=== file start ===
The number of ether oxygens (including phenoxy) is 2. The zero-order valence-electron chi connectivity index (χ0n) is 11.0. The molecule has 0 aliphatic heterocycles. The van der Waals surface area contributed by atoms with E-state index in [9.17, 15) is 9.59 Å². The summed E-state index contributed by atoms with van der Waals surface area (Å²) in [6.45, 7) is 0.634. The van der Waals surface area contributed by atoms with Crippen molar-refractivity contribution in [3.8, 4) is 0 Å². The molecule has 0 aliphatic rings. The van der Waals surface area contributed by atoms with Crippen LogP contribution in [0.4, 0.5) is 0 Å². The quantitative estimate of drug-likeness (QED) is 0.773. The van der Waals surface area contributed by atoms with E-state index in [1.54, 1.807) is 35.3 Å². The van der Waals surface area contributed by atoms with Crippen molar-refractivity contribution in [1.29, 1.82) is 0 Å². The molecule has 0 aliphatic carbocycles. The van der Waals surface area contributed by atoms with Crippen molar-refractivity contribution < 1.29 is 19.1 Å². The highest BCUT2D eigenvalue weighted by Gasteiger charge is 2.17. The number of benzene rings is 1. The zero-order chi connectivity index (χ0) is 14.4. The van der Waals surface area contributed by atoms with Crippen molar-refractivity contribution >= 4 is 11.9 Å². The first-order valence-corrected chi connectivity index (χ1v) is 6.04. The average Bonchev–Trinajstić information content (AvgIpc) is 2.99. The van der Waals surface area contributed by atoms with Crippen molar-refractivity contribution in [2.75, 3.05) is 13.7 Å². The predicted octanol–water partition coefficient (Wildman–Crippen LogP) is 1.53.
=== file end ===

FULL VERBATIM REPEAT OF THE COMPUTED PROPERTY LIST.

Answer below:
The number of ether oxygens (including phenoxy) is 2. The zero-order valence-electron chi connectivity index (χ0n) is 11.0. The molecule has 0 aliphatic heterocycles. The van der Waals surface area contributed by atoms with E-state index in [9.17, 15) is 9.59 Å². The summed E-state index contributed by atoms with van der Waals surface area (Å²) in [6.45, 7) is 0.634. The van der Waals surface area contributed by atoms with Crippen molar-refractivity contribution in [3.8, 4) is 0 Å². The molecule has 0 aliphatic rings. The van der Waals surface area contributed by atoms with Crippen LogP contribution in [0.4, 0.5) is 0 Å². The quantitative estimate of drug-likeness (QED) is 0.773. The van der Waals surface area contributed by atoms with E-state index in [1.54, 1.807) is 35.3 Å². The van der Waals surface area contributed by atoms with Crippen molar-refractivity contribution in [1.29, 1.82) is 0 Å². The molecule has 0 aliphatic carbocycles. The van der Waals surface area contributed by atoms with Crippen molar-refractivity contribution < 1.29 is 19.1 Å². The highest BCUT2D eigenvalue weighted by Gasteiger charge is 2.17. The number of benzene rings is 1. The zero-order chi connectivity index (χ0) is 14.4. The van der Waals surface area contributed by atoms with Crippen molar-refractivity contribution >= 4 is 11.9 Å². The first-order valence-corrected chi connectivity index (χ1v) is 6.04. The average Bonchev–Trinajstić information content (AvgIpc) is 2.99. The van der Waals surface area contributed by atoms with Crippen molar-refractivity contribution in [2.75, 3.05) is 13.7 Å². The predicted octanol–water partition coefficient (Wildman–Crippen LogP) is 1.53.